Breast Lumps
October 24, 2017
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October 24, 2017
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Breast cancer

 

The detection of a lump in the breast causes understandable fear of a cancer diagnosis. Careful examination will increase the chance of correct diagnosis. It is important that referrals are appropriate and that information and discussion accompany this assessment.

Prevalence

Breast cancer is by far the most common cancer in women. Sometimes there are cases found in men too, the male female ratio being 1:144

Liable aspects for malignancy

  • Previous history of breast cancer.
  • Family history of breast cancer in a first-degree relative.
  • A number of genetic mutations are implicated. The BRCA1, BRCA2 and TP53 mutations carry very high risk but only around 5% of women diagnosed with breast cancer carry a relevant genetic mutation on their chromosomes.
  • Between 6% and 19% of women will have a family history but this may be due to chance, shared environmental or lifestyle risk factors, or increased genetic susceptibility.
  • Risk increases with age. I≤5% of cases present before age the age of 35, ≤25% before the age of 50
  • Never having borne a child or first child after the age of 30.
  • Not having breast-fed (breast-feeding is protective).
  • Early menarche and late menopause.
  • Continuous combined HRT increases risk.
  • Radiation to chest (even quite small doses).
  • Being overweight after the menopause.
  • High alcohol intake – may increase risk in a dose-related manner.
  • Breast-feeding and physical activity may reduce risk.
  • Breast augmentation is not generally associated with increased risk. Type of implant used may be important. There are also concerns that implants may slow detection and therefore adversely affect survival; however, research has been inconclusive

Appearance

Presenting symptoms of breast cancer:

Breast lump. Most patients present having felt a lump – usually painless but may be painful in some.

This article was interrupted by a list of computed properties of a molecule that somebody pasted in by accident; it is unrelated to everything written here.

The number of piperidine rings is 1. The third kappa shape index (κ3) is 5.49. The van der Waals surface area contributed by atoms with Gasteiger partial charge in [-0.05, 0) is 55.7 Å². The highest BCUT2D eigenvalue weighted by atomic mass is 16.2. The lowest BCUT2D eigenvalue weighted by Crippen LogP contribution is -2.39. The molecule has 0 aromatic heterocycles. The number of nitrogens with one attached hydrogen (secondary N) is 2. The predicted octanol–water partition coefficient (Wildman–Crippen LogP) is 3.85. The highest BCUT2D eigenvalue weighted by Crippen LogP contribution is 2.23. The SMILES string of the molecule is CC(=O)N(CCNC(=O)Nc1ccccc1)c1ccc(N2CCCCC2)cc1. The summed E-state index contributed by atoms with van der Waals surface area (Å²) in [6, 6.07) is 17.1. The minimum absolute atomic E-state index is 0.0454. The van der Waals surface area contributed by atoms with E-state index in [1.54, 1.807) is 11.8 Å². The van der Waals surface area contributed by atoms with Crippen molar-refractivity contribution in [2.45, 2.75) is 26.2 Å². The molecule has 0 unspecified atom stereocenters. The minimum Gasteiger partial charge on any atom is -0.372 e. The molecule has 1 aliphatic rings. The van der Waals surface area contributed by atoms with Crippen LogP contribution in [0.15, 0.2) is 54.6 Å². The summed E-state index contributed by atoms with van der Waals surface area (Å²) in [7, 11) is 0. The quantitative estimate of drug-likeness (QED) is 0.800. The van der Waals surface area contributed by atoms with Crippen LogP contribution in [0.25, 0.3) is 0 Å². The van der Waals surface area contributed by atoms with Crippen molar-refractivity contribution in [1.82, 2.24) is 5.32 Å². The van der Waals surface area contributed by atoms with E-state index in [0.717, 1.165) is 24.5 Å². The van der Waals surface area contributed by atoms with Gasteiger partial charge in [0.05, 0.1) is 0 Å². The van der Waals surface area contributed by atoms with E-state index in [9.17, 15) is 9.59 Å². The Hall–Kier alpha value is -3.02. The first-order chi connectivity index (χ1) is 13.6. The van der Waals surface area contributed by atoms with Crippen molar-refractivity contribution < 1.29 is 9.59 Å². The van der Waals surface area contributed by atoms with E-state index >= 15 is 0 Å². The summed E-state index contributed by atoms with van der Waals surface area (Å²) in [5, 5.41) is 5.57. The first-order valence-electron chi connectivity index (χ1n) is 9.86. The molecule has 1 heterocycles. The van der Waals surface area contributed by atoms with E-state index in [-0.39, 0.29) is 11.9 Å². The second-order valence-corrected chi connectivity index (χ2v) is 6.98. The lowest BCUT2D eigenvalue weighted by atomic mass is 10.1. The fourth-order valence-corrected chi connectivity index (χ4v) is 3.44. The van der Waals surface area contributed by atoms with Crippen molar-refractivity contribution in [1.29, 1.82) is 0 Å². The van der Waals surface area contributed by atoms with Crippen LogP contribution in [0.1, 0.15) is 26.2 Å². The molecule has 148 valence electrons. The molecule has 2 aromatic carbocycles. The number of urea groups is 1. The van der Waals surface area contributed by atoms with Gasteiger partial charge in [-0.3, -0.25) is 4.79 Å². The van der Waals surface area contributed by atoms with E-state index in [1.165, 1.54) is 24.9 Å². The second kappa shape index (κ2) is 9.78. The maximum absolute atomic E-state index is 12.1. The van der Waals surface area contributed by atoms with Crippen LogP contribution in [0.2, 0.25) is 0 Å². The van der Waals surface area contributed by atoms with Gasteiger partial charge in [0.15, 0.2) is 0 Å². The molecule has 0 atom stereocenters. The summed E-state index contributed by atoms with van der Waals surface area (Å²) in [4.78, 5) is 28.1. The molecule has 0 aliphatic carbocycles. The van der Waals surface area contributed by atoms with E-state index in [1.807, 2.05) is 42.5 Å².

Nipple change – eg, inversion, change in shape or a scaling rash.

Nipple discharge.

Bloodstained discharge from nipple – intraduct carcinoma may present in this way.

Skin contour changes.

Axillary lumps – lymph nodes.

Breast pain/mastalgia. Alone this is an uncommon presentation.

Symptoms of metastatic disease – bone pains/fractures, symptoms of lung, liver or brain metastases. (Unusual at presentation.)

Asymptomatic but picked up at routine mammography screen.

History

Organised screening, education programmes and improved consciousness of the female population have substantially changed the type of patients seen nowadays compared with a few decades ago and the neglected tumour is much rarer than it was. Occasionally, patients (usually elderly but not always) will still present with a fungating mass that has obviously been neglected for a long time.

Patients presenting with a lump in the breast will be aware of the possible diagnosis and will be very anxious. This should be taken into account when taking the history and discussing management.

Direct questions should include the following:

When was the lump first noticed?

Has it changed in size or in any other way? This includes a nipple becoming inverted.

Is there any discharge from the nipple?

Menstrual history. If she is premenopausal, when was her last menstrual period?

Any changes noted through the menstrual cycle?

Family history (including breast cancer, other cancers and other conditions).

Investigation

In the past, advice has been to use the examination to teach the patient self-examination. It is logical that regular self-examination should be beneficial. Most authorities now suggest women should be “breast-aware” and report any change promptly.

Breast inspection

Inspect with the patient sitting and then with their hands raised above head. A lump may be visible.

Doctor needs to look for:

Variations in breast size and contour.

Whether there is an inverted nipple (nipple retraction) and, if so, is it unilateral or bilateral?

Any oedema (may be slight).

Redness or retraction of the skin.

Dimpling of the skin (called peau d’orange and is like orange peel because of oedema of the skin. This has sinister significance as it is caused by lymphatic invasion, and therefore is due to an invasive underlying tumour, or an inflammatory breast cancer).

The next stage is palpation, and a systematic search pattern improves the rate of detection.

Clinical features of palpable breast masses

Malignant breast masses

Consistency: hard

Painless (90%)

Irregular margins

Fixation to skin or chest wall

Skin dimpling may occur

Discharge: bloody, unilateral

Nipple retraction may be present

Benign breast masses

Consistency: firm or rubbery

Often painful (consistent with benign breast conditions)

Regular or smooth margins

Mobile and not fixed

Skin dimpling unlikely

Discharge: no blood and bilateral discharge. Green or yellow colour

No nipple retraction